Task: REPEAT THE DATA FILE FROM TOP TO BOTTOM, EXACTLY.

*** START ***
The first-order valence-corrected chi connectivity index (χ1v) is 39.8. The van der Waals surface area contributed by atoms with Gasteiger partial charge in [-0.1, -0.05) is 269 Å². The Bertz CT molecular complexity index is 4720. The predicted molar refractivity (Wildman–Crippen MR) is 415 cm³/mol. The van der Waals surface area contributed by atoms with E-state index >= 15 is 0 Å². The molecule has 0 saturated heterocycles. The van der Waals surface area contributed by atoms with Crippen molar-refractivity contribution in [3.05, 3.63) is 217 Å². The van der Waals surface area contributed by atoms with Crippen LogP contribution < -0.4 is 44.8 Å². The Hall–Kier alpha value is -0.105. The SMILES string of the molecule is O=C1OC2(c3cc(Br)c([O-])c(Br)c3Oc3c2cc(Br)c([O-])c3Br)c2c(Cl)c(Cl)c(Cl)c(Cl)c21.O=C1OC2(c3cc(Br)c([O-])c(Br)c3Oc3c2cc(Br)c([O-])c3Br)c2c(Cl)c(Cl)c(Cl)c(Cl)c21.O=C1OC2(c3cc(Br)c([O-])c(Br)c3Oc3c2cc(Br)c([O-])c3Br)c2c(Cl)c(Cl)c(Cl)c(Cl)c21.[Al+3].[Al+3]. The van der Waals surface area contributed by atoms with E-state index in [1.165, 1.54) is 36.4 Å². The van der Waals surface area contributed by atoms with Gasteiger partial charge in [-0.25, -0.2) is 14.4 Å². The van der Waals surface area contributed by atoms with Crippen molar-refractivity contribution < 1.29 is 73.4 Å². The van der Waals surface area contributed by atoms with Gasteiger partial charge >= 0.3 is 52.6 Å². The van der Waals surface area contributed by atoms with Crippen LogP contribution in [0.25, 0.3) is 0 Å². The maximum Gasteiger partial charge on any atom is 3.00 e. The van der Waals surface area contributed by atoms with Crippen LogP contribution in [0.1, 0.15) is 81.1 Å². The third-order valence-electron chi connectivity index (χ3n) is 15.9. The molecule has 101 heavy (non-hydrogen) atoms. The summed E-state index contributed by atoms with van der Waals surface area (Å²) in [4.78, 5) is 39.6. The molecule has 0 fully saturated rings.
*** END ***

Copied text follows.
The first-order valence-corrected chi connectivity index (χ1v) is 39.8. The van der Waals surface area contributed by atoms with Gasteiger partial charge in [-0.1, -0.05) is 269 Å². The Bertz CT molecular complexity index is 4720. The predicted molar refractivity (Wildman–Crippen MR) is 415 cm³/mol. The van der Waals surface area contributed by atoms with E-state index >= 15 is 0 Å². The molecule has 0 saturated heterocycles. The van der Waals surface area contributed by atoms with Crippen molar-refractivity contribution in [3.05, 3.63) is 217 Å². The van der Waals surface area contributed by atoms with Crippen LogP contribution < -0.4 is 44.8 Å². The Hall–Kier alpha value is -0.105. The SMILES string of the molecule is O=C1OC2(c3cc(Br)c([O-])c(Br)c3Oc3c2cc(Br)c([O-])c3Br)c2c(Cl)c(Cl)c(Cl)c(Cl)c21.O=C1OC2(c3cc(Br)c([O-])c(Br)c3Oc3c2cc(Br)c([O-])c3Br)c2c(Cl)c(Cl)c(Cl)c(Cl)c21.O=C1OC2(c3cc(Br)c([O-])c(Br)c3Oc3c2cc(Br)c([O-])c3Br)c2c(Cl)c(Cl)c(Cl)c(Cl)c21.[Al+3].[Al+3]. The van der Waals surface area contributed by atoms with E-state index in [1.165, 1.54) is 36.4 Å². The van der Waals surface area contributed by atoms with Gasteiger partial charge in [-0.25, -0.2) is 14.4 Å². The van der Waals surface area contributed by atoms with Crippen molar-refractivity contribution < 1.29 is 73.4 Å². The van der Waals surface area contributed by atoms with Gasteiger partial charge >= 0.3 is 52.6 Å². The van der Waals surface area contributed by atoms with Crippen LogP contribution in [0.25, 0.3) is 0 Å². The maximum Gasteiger partial charge on any atom is 3.00 e. The van der Waals surface area contributed by atoms with Crippen LogP contribution in [0.1, 0.15) is 81.1 Å². The third-order valence-electron chi connectivity index (χ3n) is 15.9. The molecule has 101 heavy (non-hydrogen) atoms. The summed E-state index contributed by atoms with van der Waals surface area (Å²) in [4.78, 5) is 39.6. The molecule has 0 fully saturated rings.